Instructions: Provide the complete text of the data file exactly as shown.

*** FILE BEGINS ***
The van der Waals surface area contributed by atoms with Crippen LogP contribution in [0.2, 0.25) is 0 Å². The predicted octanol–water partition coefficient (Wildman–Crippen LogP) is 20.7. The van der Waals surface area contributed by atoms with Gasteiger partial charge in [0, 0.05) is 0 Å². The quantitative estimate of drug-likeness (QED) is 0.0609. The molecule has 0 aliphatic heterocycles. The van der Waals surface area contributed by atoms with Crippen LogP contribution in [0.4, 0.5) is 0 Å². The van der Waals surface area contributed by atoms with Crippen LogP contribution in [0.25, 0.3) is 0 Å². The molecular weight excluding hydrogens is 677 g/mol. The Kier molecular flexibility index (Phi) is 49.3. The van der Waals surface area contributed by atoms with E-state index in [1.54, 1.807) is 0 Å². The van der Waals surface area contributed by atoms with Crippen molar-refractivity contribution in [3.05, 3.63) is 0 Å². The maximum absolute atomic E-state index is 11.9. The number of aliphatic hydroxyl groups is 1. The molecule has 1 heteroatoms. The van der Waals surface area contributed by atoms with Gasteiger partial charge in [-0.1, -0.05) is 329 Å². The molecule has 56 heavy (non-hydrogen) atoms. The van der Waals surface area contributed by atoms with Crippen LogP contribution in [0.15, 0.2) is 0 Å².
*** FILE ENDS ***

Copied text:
The van der Waals surface area contributed by atoms with Crippen LogP contribution in [0.2, 0.25) is 0 Å². The predicted octanol–water partition coefficient (Wildman–Crippen LogP) is 20.7. The van der Waals surface area contributed by atoms with Gasteiger partial charge in [0, 0.05) is 0 Å². The quantitative estimate of drug-likeness (QED) is 0.0609. The molecule has 0 aliphatic heterocycles. The van der Waals surface area contributed by atoms with Crippen LogP contribution in [0.4, 0.5) is 0 Å². The van der Waals surface area contributed by atoms with Crippen LogP contribution in [0.25, 0.3) is 0 Å². The molecular weight excluding hydrogens is 677 g/mol. The Kier molecular flexibility index (Phi) is 49.3. The van der Waals surface area contributed by atoms with E-state index in [1.54, 1.807) is 0 Å². The van der Waals surface area contributed by atoms with Crippen molar-refractivity contribution in [3.05, 3.63) is 0 Å². The maximum absolute atomic E-state index is 11.9. The number of aliphatic hydroxyl groups is 1. The molecule has 1 heteroatoms. The van der Waals surface area contributed by atoms with Gasteiger partial charge in [-0.1, -0.05) is 329 Å². The molecule has 56 heavy (non-hydrogen) atoms. The van der Waals surface area contributed by atoms with Crippen LogP contribution in [0.15, 0.2) is 0 Å².